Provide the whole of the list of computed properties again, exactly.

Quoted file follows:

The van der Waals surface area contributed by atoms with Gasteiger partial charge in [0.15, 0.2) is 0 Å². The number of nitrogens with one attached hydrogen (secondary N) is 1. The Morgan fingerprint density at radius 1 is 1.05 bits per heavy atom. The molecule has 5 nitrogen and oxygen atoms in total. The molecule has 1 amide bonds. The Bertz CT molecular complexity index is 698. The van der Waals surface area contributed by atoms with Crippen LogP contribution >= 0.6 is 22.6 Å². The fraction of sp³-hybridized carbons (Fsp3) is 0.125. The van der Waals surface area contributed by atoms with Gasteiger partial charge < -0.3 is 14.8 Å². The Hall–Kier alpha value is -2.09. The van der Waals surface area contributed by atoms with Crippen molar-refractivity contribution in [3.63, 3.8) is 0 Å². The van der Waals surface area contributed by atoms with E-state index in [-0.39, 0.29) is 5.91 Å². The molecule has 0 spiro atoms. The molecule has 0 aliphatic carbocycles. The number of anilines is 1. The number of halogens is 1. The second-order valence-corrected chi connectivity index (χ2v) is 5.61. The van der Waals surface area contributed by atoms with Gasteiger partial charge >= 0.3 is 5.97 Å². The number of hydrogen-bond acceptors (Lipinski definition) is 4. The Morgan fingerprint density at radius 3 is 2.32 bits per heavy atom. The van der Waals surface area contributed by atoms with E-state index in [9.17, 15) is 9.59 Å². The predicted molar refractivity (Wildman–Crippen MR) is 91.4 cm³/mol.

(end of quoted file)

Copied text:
The van der Waals surface area contributed by atoms with Gasteiger partial charge in [0.15, 0.2) is 0 Å². The number of nitrogens with one attached hydrogen (secondary N) is 1. The Morgan fingerprint density at radius 1 is 1.05 bits per heavy atom. The molecule has 5 nitrogen and oxygen atoms in total. The molecule has 1 amide bonds. The Bertz CT molecular complexity index is 698. The van der Waals surface area contributed by atoms with Crippen LogP contribution >= 0.6 is 22.6 Å². The fraction of sp³-hybridized carbons (Fsp3) is 0.125. The van der Waals surface area contributed by atoms with Gasteiger partial charge < -0.3 is 14.8 Å². The Hall–Kier alpha value is -2.09. The van der Waals surface area contributed by atoms with Crippen molar-refractivity contribution in [3.63, 3.8) is 0 Å². The van der Waals surface area contributed by atoms with E-state index in [-0.39, 0.29) is 5.91 Å². The molecule has 0 spiro atoms. The molecule has 0 aliphatic carbocycles. The number of anilines is 1. The number of halogens is 1. The second-order valence-corrected chi connectivity index (χ2v) is 5.61. The van der Waals surface area contributed by atoms with Gasteiger partial charge >= 0.3 is 5.97 Å². The number of hydrogen-bond acceptors (Lipinski definition) is 4. The Morgan fingerprint density at radius 3 is 2.32 bits per heavy atom. The van der Waals surface area contributed by atoms with E-state index in [9.17, 15) is 9.59 Å². The predicted molar refractivity (Wildman–Crippen MR) is 91.4 cm³/mol.